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Walker: Obama must lead on sequester

Governor pushes administration to suggest different spending cuts

Feb. 26, 2013
 
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Gov. Scott Walker (right) talks with White House Director of Intergovernmental Affairs David Agnew on Monday at the National Governors Association in the State Dining Room of the White House in Washington. / Associated Press

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WASHINGTON — Gov. Scott Walker had a message Monday for President Barack Obama: Put up or shut up on the $85 billion in automatic budget cuts set to take effect at week’s end.

Following a meeting between the president and the nation’s governors, Walker said if Obama is so concerned about the across-the-board cuts collectively known as sequestration he should provide Congress with his own spending reductions plan.

“I’m calling on his administration to put forward better, more responsible cuts,” Walker said. “If it’s the arbitrary nature of the cuts that’s the problem, he should come with reliable, more responsible alternatives.”

Walker, who is in town for the annual National Governors Association winter meeting, joined Republican governors Bobby Jindal of Louisiana and Nikki Haley of South Carolina in speaking to reporters at the U.S. Chamber of Commerce, whose headquarters faces the White House.

The trio accused Obama of playing campaign politics on the sequester process that is triggering the cuts — something they say was his idea in the first place. Obama has called the cuts that would begin on Friday too austere for a nation still struggling to rebound from a recession and has urged Congress to come up with a debt-reduction plan that includes spending cuts and revenues to replace the sequester.

“It’s time for the president to show leadership,” said Jindal, chairman of the Republican Governors Association and a potential 2016 Republican presidential candidate. “He’s been engaged in an almost nonstop campaign trying to scare the American people.”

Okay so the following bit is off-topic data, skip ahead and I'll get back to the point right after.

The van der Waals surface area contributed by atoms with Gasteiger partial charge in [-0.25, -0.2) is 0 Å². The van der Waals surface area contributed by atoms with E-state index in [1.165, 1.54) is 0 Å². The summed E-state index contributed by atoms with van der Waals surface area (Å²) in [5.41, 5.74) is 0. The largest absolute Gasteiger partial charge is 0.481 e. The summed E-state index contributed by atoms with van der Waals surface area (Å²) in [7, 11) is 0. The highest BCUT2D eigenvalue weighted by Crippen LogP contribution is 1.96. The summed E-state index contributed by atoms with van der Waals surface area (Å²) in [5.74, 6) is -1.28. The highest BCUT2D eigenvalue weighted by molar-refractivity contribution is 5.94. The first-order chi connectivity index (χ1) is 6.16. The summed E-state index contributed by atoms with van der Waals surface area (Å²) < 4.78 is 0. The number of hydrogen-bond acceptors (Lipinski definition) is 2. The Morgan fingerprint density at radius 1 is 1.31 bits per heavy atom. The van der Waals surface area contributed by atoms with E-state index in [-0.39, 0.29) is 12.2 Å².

Jindal suggested Obama delay the implementation of parts of the new health care law, such as the expansion of Medicaid, as part of a spending reduction plan.

“It’s up to the president to go to Congress and show how he will prioritize these cuts,” Jindal said.

Walker said the president is dead set on increasing taxes so the government can spend more. He said the Obama administration could learn from the nation’s governors about making tough choices to balance a budget.

“I give him credit,” Walker said. “He’s candid about this. He believes there should be tax increases as well as spending reductions.”

A spokesman for the Democratic Governors Association issued a rebuttal. He said while Republicans have boasted of being of a different breed than House Republicans, they were long on talk and short on action.

“They refuse to urge congressional Republicans to embrace a balanced approach or end special tax breaks for the wealthiest Americans in order to stop job-killing automatic spending cuts, demonstrating they have no interest in a bipartisan agreement,” spokesman Danny Kanner said.

The automatic spending cuts were part of a 2011 deal to increase the nation’s debt limit. They were supposed to take effect Jan. 1 and continue through fiscal 2021, but Congress approved a two-month delay. The cuts could mean the loss of 750,000 jobs, according to the Congressional Budget Office.

The cuts were designed to be so severe that Congress and the White House would feel compelled to avoid them by coming up with a less drastic plan to reduce the nation’s debt of more than $16 trillion, but that hasn’t happened.

A set of fact sheets the White House released Sunday shows the cuts will have a sweeping impact on Wisconsin and other states, though the blow to the Badger State will not be as harsh as that to those states with substantial military installations.

Everything from child care to work study programs in Wisconsin would face the budget scalpel. The state would lose $8.5 million in school funding, jeopardizing the jobs of about 120 teachers and aides. About 3,000 civilian Defense Department employees would be furloughed, amounting to a $12.4 million payroll reduction. The state would lose about $3.8 million in clean air and clean water funding and $1.4 million for fish and wildlife protection.

“The sequester’s across-the-board spending cuts represent a budget tornado,” Rep. Mark Pocan, D-Madison, said in a statement released by Citizen Action of Wisconsin on the impact of the cuts. “This is irresponsible and unacceptable.”

Last week, the Federal Aviation Administration released a list of air traffic control towers that could be closed. The list included towers at eight Wisconsin airports — Central Wisconsin in Mosinee, Chippewa Valley Regional in Eau Claire, Kenosha Regional in Kenosha, Southern Wisconsin Regional in Janesville, La Crosse Municipal in La Crosse, Lawrence J. Timmerman in Milwaukee, Wittman Regional in Oshkosh and Waukesha County in Waukesha.

During the meeting, Obama told the governors the cuts could be avoided and asked for their help.

“I hope that you speak with your congressional delegation and remind them in no uncertain terms exactly what is at stake and exactly who is at risk,” Obama said. “Because here’s the thing — these cuts do not have to happen. Congress can turn them off any time with just a little bit of compromise.”

— Larry Bivins: 202-906-8105 or lbivins@postcrescent.com

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